When Shakespeare Met Rembrandt…, by David Bax
Fred Schepisi’s Words and Pictures is, like so many of his films, a sturdy and workmanlike affair. Yet it pulses faintly with purpose, a verve that occasionally overwhelms the programmatic familiarity of the story. Perhaps that thrum of intensity has to do with the fact that this movie has something in common with Six Degrees of Separation, arguably the director’s best film; namely, a preoccupation with art.
Clive Owen plays Jack Marcus, who was once a poet of some note but hasn’t published a thing in six years save for the literary magazine of the posh prep school where he toils as the increasingly less renowned English teacher. His fading star, matched with the drinking problems that have made him problematically notorious in the small town near the school, have led him to the brink of losing his job. When Juliette Binoche’s Dina Delsanto, a famed artist whose early onset arthritis has put a hold on her career, shows up as the new honors art instructor and insists that “words are lies,” Marcus declares a school-wide “war” between words and pictures (hey, the title!) that is as much about reclaiming his passion as it is an ostentatious ploy to save his livelihood.
Each of the two leads is barricaded from their own mode of expression, he by drink and she by disease. It’s possible that the contrived “war” premise feels fake because it’s as manufactured as any trick for overcoming writer’s block (or painter’s block), like drinking water backwards out of a cup to expel hiccups. If so, the film takes the honest route, never pretending that this false battle is the actual point, treating it more digestibly as a means to an end. The house into which Dina moves is on the river and contains on its property a ruined dock, the beams of which are fractured and warped in a way that is nearly beautiful. Deconstructed to its individual planks, the method and possibility of its reconstruction is made plain, as shattered as it is. Owen and Binoche play their roles in the same way as the dock. Neither is coy or understated in displaying her or his character’s weakness. Their blunt self-awareness is what makes their potential salvation palpable.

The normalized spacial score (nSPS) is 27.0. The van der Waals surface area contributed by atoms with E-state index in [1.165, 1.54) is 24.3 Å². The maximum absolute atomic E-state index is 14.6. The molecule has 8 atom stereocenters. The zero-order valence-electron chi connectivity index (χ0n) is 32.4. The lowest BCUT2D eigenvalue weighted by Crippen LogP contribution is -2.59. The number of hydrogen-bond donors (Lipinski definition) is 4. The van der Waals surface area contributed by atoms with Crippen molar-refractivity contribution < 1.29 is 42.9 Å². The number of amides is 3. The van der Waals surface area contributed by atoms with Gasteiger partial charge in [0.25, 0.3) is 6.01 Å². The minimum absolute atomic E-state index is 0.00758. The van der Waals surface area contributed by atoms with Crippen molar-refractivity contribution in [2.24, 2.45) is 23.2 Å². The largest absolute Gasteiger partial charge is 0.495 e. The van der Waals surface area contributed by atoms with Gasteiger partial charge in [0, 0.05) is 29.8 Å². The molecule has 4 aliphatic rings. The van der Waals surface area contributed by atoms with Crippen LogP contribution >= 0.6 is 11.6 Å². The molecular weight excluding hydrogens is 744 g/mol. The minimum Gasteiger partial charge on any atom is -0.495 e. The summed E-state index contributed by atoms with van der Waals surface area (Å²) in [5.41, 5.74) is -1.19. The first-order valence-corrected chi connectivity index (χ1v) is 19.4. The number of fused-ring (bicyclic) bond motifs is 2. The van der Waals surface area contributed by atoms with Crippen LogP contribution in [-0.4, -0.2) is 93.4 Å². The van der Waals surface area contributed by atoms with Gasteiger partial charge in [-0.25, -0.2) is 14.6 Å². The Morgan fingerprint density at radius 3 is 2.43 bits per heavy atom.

However much as Jack and Dina have faith in the axioms of their chosen mediums, that’s how much the screenplay believes in the power of its time-worn tropes. The way they needle each other at the beginning, they may has well be Harry and Sally. Do you think they might get together? And do you think they might learn that words and pictures each have their own powers and can work in concert? Even that inevitable conclusion rings a bit hollow, given that the film tips its hand and reveals itself to be on Jack’s side by having way more fun with its dialogue than its imagery. The less said about the film’s music, the better.
It’s not as if Schepisi has a bland eye. He moves his camera in deliberately gliding motions, calling attention to the frame and letting you know that he’s in control. But when compared to the words spoken, including powerful quotes from poems and plays and speeches as well as word games to see who can conjure the most syllables, the visual elements are almost never any fun. Only one sequence stands out, a section where the camera tracks back and forth along the ceiling, mimicking Dina’s view from her therapeutic rowing machine. It’s a hint of what might have been.
Words and Pictures has plenty to recommend it. The cast (which also includes Bruce Davison and Amy Brenneman) is superb and it’s nearly enough just to hear them bat the dialogue back and forth for a couple hours. And it doesn’t hurt that the actual poetry and art we see produced by our leads stands up to scrutiny. But after two or three scenes that feel lifted from Dead Poets Society and the disappointing predictability of the ending, it’s hard not to wish Schepisi had taken a cue from the one-upsmanship of his main characters and pushed himself to be a little bit better.